Injured in an Accident – Who Pays My Medical Bills?
If you are injured in an accident, one of the first questions you will likely have is “Who will pay my medical bills?” The answer depends on whether the accident happened at or outside of work and whether a vehicle was involved in the accident.
If you are injured in an accident at work, your employer’s Worker’s Compensation insurance will pay your medical bills. This obligation applies regardless of whether or not you caused the accident through your own negligence. The obligation to pay for medical expenses is for the rest of your life. There are no deductibles or co-pays. For the first six months after your injury, you can be required to treat with only employer-approved medical providers. After that, you have free choice of doctors.
Vehicle Related Accidents
If you are injured in an accident involving a vehicle, car insurance will pay your initial medical bills. The following rules define what car insurance policies cover medical bills, and they apply regardless of who caused the accident:
- For someone who owns car insurance, their own car insurance pays the medical bills;
- For someone who does not own car insurance, but resides with a relative that does, the relative’s car insurance pays;
- For someone who is uninsured and does not reside with an insured relative and was involved in an accident while a driver or passenger in a car, that car’s insurance pays; and
- For an uninsured, non-occupant of a vehicle, like a bicyclist or pedestrian, the insurance of any vehicle involved in the accident pays.
Car insurance policies must pay medical bills up to the limits of coverage. The Pennsylvania State Minimum Medical Coverage is $5,000. There are no deductibles, co-pays or limits on what providers can provide treatment.
When car insurance medical payment limits are reached, public or private health insurance must begin to pay medical bills. If a lawsuit arises out of the accident, some private health insurance companies and all public companies are entitled to be reimbursed for their payments out of any recovery. Claims for payment of future medical expenses can be asserted in the lawsuit.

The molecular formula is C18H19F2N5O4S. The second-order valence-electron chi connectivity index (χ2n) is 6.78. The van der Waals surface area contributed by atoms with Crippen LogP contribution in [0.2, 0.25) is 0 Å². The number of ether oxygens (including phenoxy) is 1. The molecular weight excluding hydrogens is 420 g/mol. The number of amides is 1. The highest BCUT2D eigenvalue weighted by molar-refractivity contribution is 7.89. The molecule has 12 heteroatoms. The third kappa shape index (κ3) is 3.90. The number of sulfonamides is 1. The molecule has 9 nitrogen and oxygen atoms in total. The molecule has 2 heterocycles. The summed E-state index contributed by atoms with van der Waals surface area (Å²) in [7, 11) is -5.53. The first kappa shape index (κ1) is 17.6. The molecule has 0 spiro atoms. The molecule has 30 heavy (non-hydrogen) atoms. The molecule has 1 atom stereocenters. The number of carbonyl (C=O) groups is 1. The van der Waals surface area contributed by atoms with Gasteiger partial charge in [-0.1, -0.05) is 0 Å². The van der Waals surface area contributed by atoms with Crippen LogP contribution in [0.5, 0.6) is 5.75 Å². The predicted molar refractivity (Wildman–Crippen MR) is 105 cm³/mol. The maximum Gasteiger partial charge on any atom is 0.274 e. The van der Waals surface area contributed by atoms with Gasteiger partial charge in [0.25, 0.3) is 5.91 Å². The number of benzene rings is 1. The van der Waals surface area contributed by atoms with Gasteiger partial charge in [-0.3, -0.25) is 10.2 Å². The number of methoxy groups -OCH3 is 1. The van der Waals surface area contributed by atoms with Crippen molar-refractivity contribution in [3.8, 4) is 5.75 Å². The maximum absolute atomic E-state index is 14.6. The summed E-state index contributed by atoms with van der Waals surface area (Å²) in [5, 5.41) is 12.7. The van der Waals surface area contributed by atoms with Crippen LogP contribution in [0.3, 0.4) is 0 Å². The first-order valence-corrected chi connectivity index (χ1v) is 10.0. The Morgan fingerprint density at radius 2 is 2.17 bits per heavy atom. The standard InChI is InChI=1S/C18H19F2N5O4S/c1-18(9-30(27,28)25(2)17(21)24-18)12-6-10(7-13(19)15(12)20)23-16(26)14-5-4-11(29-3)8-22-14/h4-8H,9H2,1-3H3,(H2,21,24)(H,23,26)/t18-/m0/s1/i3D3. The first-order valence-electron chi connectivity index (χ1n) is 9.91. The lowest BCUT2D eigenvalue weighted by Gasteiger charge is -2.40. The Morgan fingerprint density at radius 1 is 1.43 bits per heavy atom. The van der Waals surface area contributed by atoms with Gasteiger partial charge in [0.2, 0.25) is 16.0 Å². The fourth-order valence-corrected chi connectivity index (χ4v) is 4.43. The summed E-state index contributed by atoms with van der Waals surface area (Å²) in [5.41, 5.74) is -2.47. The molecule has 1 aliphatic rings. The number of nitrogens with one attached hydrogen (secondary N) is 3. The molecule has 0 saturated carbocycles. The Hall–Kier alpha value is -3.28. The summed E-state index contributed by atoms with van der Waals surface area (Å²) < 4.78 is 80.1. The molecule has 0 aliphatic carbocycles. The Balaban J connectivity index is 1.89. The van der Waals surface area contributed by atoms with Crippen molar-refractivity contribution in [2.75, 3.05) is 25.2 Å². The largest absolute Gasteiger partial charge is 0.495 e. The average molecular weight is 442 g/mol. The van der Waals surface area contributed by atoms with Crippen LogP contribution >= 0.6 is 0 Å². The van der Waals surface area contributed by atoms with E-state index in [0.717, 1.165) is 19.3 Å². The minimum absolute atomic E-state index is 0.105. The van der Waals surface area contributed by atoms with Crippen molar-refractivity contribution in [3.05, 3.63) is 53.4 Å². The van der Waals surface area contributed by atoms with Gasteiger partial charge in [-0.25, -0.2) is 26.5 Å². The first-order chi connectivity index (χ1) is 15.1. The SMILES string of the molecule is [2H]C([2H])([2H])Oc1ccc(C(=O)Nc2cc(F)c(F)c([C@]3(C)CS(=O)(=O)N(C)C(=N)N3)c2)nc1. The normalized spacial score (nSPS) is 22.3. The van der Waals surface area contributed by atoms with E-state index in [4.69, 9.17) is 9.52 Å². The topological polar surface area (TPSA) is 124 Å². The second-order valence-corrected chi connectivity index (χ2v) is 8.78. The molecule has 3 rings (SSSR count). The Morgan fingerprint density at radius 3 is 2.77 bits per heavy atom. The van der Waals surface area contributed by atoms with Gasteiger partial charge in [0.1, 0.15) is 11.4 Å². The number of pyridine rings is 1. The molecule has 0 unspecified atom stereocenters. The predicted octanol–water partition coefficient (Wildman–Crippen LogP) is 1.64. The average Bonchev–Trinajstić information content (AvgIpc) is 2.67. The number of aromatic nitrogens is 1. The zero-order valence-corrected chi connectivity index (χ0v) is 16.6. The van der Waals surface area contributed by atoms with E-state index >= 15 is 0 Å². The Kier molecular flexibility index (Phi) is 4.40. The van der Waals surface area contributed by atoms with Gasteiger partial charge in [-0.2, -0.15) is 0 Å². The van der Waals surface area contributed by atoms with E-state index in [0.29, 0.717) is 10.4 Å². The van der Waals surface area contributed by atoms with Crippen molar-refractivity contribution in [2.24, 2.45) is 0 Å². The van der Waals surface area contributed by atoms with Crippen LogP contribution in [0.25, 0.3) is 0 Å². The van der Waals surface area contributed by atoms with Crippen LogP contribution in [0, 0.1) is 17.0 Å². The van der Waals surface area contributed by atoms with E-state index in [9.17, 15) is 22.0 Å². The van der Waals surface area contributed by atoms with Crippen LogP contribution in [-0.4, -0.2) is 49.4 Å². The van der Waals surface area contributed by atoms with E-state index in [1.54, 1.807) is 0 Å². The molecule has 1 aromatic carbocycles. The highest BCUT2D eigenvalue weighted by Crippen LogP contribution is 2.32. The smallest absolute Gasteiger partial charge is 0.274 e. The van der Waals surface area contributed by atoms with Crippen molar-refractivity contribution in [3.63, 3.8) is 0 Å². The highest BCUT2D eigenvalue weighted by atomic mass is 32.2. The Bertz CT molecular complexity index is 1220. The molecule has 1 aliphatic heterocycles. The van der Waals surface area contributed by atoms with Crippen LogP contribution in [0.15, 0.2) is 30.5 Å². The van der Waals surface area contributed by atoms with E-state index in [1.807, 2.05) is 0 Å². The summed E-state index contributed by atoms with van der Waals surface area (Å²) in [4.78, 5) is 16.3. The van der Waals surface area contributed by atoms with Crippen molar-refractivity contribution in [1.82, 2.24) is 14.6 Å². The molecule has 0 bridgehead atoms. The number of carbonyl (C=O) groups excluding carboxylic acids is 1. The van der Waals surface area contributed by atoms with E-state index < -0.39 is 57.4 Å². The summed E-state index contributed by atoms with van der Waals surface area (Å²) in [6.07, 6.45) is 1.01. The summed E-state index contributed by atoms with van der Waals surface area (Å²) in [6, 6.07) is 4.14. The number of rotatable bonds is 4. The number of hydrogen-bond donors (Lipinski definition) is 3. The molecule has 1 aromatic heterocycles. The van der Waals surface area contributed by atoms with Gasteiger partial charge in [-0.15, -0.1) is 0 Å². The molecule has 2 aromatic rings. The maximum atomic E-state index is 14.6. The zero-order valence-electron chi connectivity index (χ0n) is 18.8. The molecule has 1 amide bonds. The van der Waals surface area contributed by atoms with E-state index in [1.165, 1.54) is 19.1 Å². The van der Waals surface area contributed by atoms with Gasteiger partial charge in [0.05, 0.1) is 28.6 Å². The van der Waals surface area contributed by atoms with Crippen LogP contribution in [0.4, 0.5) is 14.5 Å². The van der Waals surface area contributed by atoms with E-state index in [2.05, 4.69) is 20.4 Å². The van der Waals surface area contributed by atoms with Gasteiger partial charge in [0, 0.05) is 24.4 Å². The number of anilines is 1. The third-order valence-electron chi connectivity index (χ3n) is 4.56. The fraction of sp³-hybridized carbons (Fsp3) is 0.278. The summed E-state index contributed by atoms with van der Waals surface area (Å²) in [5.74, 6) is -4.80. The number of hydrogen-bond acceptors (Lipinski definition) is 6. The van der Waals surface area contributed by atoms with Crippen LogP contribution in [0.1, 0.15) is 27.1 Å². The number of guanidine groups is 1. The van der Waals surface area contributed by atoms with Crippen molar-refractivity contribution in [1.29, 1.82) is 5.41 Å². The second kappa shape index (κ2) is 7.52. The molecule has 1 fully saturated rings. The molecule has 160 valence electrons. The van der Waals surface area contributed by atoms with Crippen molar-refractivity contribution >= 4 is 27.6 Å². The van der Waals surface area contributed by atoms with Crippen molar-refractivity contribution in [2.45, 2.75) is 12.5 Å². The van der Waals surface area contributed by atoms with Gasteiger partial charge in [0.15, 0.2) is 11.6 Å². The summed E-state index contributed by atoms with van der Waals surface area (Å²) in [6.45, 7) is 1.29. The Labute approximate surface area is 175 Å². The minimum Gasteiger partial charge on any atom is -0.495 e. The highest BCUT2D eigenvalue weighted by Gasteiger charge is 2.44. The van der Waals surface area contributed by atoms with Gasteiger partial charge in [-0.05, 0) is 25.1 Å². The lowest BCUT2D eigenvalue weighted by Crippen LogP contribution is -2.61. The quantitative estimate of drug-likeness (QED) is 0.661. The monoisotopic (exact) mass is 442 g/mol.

If you are involved in a non-work related and non-vehicle related accident, like a slip and fall or other accident causing injuries, medical bills will be paid by your public or private health insurance. If you do not have health insurance, you will need to pay out of pocket.
If the accident was not your fault, you can bring a lawsuit against the responsible party to recover past and future medical expenses (as well as compensation for lost wages and pain and suffering). Usually, if you do recover compensation in the lawsuit, your contract with the health insurance company will require you to reimburse public or private health insurance for the accident related medical bills paid on your behalf.
The following article is informational only and not intended as legal advice. Speak with a licensed attorney about your own specific situation. © Copyright 2011 MacElree Harvey, Ltd. All rights reserved.